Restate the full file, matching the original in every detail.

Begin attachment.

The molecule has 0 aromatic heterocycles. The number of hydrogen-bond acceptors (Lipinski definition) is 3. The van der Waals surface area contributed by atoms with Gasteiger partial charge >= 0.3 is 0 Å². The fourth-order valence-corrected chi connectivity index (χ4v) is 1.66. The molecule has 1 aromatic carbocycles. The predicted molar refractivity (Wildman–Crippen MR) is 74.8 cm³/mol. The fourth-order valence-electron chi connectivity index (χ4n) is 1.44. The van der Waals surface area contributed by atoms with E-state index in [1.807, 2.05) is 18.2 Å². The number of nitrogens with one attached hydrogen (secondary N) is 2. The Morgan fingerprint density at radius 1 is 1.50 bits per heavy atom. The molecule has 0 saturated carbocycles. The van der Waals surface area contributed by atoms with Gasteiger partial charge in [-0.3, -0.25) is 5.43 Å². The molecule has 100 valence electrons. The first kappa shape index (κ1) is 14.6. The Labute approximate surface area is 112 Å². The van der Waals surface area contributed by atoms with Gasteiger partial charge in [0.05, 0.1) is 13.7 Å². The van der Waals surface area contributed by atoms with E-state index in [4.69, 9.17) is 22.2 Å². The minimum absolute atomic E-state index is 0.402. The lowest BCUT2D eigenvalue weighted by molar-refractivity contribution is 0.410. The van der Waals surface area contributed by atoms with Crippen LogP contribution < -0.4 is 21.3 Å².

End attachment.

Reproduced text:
The molecule has 0 aromatic heterocycles. The number of hydrogen-bond acceptors (Lipinski definition) is 3. The van der Waals surface area contributed by atoms with Gasteiger partial charge >= 0.3 is 0 Å². The fourth-order valence-corrected chi connectivity index (χ4v) is 1.66. The molecule has 1 aromatic carbocycles. The predicted molar refractivity (Wildman–Crippen MR) is 74.8 cm³/mol. The fourth-order valence-electron chi connectivity index (χ4n) is 1.44. The van der Waals surface area contributed by atoms with E-state index in [1.807, 2.05) is 18.2 Å². The number of nitrogens with one attached hydrogen (secondary N) is 2. The Morgan fingerprint density at radius 1 is 1.50 bits per heavy atom. The molecule has 0 saturated carbocycles. The van der Waals surface area contributed by atoms with Gasteiger partial charge in [-0.3, -0.25) is 5.43 Å². The molecule has 100 valence electrons. The first kappa shape index (κ1) is 14.6. The Labute approximate surface area is 112 Å². The van der Waals surface area contributed by atoms with Gasteiger partial charge in [0.05, 0.1) is 13.7 Å². The van der Waals surface area contributed by atoms with E-state index in [4.69, 9.17) is 22.2 Å². The minimum absolute atomic E-state index is 0.402. The lowest BCUT2D eigenvalue weighted by molar-refractivity contribution is 0.410. The van der Waals surface area contributed by atoms with Crippen LogP contribution < -0.4 is 21.3 Å².